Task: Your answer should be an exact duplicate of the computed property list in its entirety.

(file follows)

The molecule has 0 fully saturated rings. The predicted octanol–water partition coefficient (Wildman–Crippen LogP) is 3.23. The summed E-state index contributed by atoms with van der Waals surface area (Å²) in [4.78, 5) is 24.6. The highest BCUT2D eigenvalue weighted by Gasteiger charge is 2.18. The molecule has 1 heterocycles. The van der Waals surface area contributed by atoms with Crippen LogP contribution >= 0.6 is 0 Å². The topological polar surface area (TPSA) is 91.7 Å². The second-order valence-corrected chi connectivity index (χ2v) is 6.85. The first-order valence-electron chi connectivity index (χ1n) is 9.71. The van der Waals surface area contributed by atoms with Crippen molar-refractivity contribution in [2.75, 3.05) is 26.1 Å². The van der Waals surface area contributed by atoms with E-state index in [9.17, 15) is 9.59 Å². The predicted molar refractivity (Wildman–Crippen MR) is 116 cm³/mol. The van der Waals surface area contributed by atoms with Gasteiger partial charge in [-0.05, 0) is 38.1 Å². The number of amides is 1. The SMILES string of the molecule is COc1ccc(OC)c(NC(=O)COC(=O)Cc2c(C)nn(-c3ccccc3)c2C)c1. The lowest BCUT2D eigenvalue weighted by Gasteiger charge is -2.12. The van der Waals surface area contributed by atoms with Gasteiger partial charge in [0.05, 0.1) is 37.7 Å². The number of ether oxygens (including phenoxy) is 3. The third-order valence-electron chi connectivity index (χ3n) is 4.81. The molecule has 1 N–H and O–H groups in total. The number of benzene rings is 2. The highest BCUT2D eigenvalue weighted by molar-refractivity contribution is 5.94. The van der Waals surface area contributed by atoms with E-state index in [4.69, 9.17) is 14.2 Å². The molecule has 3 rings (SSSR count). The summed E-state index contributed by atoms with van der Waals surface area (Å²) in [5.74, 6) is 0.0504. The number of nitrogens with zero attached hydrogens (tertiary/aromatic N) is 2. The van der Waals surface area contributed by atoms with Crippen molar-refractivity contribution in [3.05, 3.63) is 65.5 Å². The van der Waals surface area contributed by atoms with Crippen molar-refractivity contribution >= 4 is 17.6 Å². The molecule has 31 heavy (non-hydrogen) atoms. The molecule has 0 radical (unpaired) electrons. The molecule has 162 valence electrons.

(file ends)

The molecule has 0 fully saturated rings. The predicted octanol–water partition coefficient (Wildman–Crippen LogP) is 3.23. The summed E-state index contributed by atoms with van der Waals surface area (Å²) in [4.78, 5) is 24.6. The highest BCUT2D eigenvalue weighted by Gasteiger charge is 2.18. The molecule has 1 heterocycles. The van der Waals surface area contributed by atoms with Crippen LogP contribution >= 0.6 is 0 Å². The topological polar surface area (TPSA) is 91.7 Å². The second-order valence-corrected chi connectivity index (χ2v) is 6.85. The first-order valence-electron chi connectivity index (χ1n) is 9.71. The van der Waals surface area contributed by atoms with Crippen molar-refractivity contribution in [2.75, 3.05) is 26.1 Å². The van der Waals surface area contributed by atoms with E-state index in [9.17, 15) is 9.59 Å². The predicted molar refractivity (Wildman–Crippen MR) is 116 cm³/mol. The van der Waals surface area contributed by atoms with Gasteiger partial charge in [-0.05, 0) is 38.1 Å². The number of amides is 1. The SMILES string of the molecule is COc1ccc(OC)c(NC(=O)COC(=O)Cc2c(C)nn(-c3ccccc3)c2C)c1. The lowest BCUT2D eigenvalue weighted by Gasteiger charge is -2.12. The van der Waals surface area contributed by atoms with Gasteiger partial charge in [0.05, 0.1) is 37.7 Å². The number of ether oxygens (including phenoxy) is 3. The third-order valence-electron chi connectivity index (χ3n) is 4.81. The molecule has 1 N–H and O–H groups in total. The number of benzene rings is 2. The highest BCUT2D eigenvalue weighted by molar-refractivity contribution is 5.94. The van der Waals surface area contributed by atoms with E-state index in [4.69, 9.17) is 14.2 Å². The molecule has 3 rings (SSSR count). The summed E-state index contributed by atoms with van der Waals surface area (Å²) in [5.74, 6) is 0.0504. The number of nitrogens with zero attached hydrogens (tertiary/aromatic N) is 2. The van der Waals surface area contributed by atoms with Crippen molar-refractivity contribution in [3.05, 3.63) is 65.5 Å². The van der Waals surface area contributed by atoms with Crippen molar-refractivity contribution >= 4 is 17.6 Å². The molecule has 31 heavy (non-hydrogen) atoms. The molecule has 0 radical (unpaired) electrons. The molecule has 162 valence electrons.